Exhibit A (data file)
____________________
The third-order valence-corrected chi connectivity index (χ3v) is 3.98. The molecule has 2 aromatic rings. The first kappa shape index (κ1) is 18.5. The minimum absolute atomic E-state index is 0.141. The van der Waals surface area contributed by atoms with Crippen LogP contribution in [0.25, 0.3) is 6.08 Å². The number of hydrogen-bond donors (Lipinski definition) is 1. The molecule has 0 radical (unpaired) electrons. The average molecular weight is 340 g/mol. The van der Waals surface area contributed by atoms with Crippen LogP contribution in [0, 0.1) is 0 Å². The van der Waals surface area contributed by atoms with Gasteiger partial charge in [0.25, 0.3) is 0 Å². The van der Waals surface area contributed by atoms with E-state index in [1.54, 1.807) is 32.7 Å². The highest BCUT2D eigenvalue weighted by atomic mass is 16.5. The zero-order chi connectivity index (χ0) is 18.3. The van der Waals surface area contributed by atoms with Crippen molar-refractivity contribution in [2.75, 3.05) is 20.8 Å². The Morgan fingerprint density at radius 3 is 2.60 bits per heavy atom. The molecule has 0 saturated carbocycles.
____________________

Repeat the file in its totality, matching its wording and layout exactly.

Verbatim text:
The third-order valence-corrected chi connectivity index (χ3v) is 3.98. The molecule has 2 aromatic rings. The first kappa shape index (κ1) is 18.5. The minimum absolute atomic E-state index is 0.141. The van der Waals surface area contributed by atoms with Crippen LogP contribution in [0.25, 0.3) is 6.08 Å². The number of hydrogen-bond donors (Lipinski definition) is 1. The molecule has 0 radical (unpaired) electrons. The average molecular weight is 340 g/mol. The van der Waals surface area contributed by atoms with Crippen LogP contribution in [0, 0.1) is 0 Å². The van der Waals surface area contributed by atoms with Gasteiger partial charge in [0.25, 0.3) is 0 Å². The van der Waals surface area contributed by atoms with E-state index in [1.54, 1.807) is 32.7 Å². The highest BCUT2D eigenvalue weighted by atomic mass is 16.5. The zero-order chi connectivity index (χ0) is 18.3. The van der Waals surface area contributed by atoms with Crippen molar-refractivity contribution in [2.75, 3.05) is 20.8 Å². The Morgan fingerprint density at radius 3 is 2.60 bits per heavy atom. The molecule has 0 saturated carbocycles.